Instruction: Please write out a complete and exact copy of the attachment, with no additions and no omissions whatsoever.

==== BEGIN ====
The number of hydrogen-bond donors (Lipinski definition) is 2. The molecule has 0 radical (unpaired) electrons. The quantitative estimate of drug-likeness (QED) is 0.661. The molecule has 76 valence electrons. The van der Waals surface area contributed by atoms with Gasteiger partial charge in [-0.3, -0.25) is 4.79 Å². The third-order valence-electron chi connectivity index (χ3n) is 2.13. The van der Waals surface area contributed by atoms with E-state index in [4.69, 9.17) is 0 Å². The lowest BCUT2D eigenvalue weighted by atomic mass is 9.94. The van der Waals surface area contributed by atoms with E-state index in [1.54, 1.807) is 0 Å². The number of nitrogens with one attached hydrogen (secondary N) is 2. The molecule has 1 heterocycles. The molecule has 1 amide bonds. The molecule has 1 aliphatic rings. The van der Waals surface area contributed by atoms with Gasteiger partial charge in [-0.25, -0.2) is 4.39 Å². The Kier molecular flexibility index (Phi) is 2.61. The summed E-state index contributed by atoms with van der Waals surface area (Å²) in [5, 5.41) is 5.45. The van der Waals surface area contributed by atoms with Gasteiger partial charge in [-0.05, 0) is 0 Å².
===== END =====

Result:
The number of hydrogen-bond donors (Lipinski definition) is 2. The molecule has 0 radical (unpaired) electrons. The quantitative estimate of drug-likeness (QED) is 0.661. The molecule has 76 valence electrons. The van der Waals surface area contributed by atoms with Gasteiger partial charge in [-0.3, -0.25) is 4.79 Å². The third-order valence-electron chi connectivity index (χ3n) is 2.13. The van der Waals surface area contributed by atoms with E-state index in [4.69, 9.17) is 0 Å². The lowest BCUT2D eigenvalue weighted by atomic mass is 9.94. The van der Waals surface area contributed by atoms with E-state index in [1.54, 1.807) is 0 Å². The number of nitrogens with one attached hydrogen (secondary N) is 2. The molecule has 1 heterocycles. The molecule has 1 amide bonds. The molecule has 1 aliphatic rings. The van der Waals surface area contributed by atoms with Gasteiger partial charge in [-0.25, -0.2) is 4.39 Å². The Kier molecular flexibility index (Phi) is 2.61. The summed E-state index contributed by atoms with van der Waals surface area (Å²) in [5, 5.41) is 5.45. The van der Waals surface area contributed by atoms with Gasteiger partial charge in [-0.05, 0) is 0 Å².